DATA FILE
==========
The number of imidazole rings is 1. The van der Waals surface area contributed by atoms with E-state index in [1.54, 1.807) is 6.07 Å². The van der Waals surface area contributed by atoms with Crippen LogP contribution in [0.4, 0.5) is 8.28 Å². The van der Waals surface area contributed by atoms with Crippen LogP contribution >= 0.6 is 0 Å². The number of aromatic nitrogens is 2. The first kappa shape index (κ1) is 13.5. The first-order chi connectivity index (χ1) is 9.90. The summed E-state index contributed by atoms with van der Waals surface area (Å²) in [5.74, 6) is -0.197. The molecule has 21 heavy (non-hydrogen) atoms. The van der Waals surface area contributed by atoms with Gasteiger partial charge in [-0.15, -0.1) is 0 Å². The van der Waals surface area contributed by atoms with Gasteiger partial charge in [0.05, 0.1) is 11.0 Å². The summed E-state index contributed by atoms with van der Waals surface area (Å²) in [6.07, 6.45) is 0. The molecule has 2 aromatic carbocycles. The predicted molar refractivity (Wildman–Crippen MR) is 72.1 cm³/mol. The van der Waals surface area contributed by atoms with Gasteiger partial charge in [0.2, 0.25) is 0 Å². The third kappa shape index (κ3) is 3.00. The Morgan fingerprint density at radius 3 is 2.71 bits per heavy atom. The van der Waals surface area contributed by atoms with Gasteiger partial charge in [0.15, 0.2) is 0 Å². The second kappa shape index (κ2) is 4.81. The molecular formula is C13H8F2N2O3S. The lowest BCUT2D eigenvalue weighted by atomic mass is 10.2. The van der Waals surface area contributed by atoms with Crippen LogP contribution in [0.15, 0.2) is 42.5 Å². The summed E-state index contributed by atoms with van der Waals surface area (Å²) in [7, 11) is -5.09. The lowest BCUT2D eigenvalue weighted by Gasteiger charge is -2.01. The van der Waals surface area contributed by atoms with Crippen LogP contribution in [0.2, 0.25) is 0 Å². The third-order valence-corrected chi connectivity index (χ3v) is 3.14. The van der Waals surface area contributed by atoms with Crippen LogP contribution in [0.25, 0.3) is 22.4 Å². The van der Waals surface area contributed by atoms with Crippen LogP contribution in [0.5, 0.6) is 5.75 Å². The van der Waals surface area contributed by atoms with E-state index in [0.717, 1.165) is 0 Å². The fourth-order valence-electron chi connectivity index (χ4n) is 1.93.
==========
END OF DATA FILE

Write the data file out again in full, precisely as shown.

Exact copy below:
The number of imidazole rings is 1. The van der Waals surface area contributed by atoms with E-state index in [1.54, 1.807) is 6.07 Å². The van der Waals surface area contributed by atoms with Crippen LogP contribution in [0.4, 0.5) is 8.28 Å². The van der Waals surface area contributed by atoms with Crippen LogP contribution >= 0.6 is 0 Å². The number of aromatic nitrogens is 2. The first kappa shape index (κ1) is 13.5. The first-order chi connectivity index (χ1) is 9.90. The summed E-state index contributed by atoms with van der Waals surface area (Å²) in [5.74, 6) is -0.197. The molecule has 21 heavy (non-hydrogen) atoms. The van der Waals surface area contributed by atoms with Gasteiger partial charge in [-0.15, -0.1) is 0 Å². The van der Waals surface area contributed by atoms with Gasteiger partial charge in [0.05, 0.1) is 11.0 Å². The summed E-state index contributed by atoms with van der Waals surface area (Å²) in [6.07, 6.45) is 0. The molecule has 2 aromatic carbocycles. The predicted molar refractivity (Wildman–Crippen MR) is 72.1 cm³/mol. The van der Waals surface area contributed by atoms with Gasteiger partial charge in [0.2, 0.25) is 0 Å². The third kappa shape index (κ3) is 3.00. The Morgan fingerprint density at radius 3 is 2.71 bits per heavy atom. The van der Waals surface area contributed by atoms with Gasteiger partial charge in [0.15, 0.2) is 0 Å². The second kappa shape index (κ2) is 4.81. The molecular formula is C13H8F2N2O3S. The lowest BCUT2D eigenvalue weighted by atomic mass is 10.2. The van der Waals surface area contributed by atoms with Crippen LogP contribution in [0.15, 0.2) is 42.5 Å². The summed E-state index contributed by atoms with van der Waals surface area (Å²) in [7, 11) is -5.09. The lowest BCUT2D eigenvalue weighted by Gasteiger charge is -2.01. The van der Waals surface area contributed by atoms with Crippen LogP contribution in [0.2, 0.25) is 0 Å². The third-order valence-corrected chi connectivity index (χ3v) is 3.14. The van der Waals surface area contributed by atoms with Crippen LogP contribution in [0.25, 0.3) is 22.4 Å². The van der Waals surface area contributed by atoms with Crippen LogP contribution in [0.5, 0.6) is 5.75 Å². The van der Waals surface area contributed by atoms with E-state index in [0.717, 1.165) is 0 Å². The fourth-order valence-electron chi connectivity index (χ4n) is 1.93.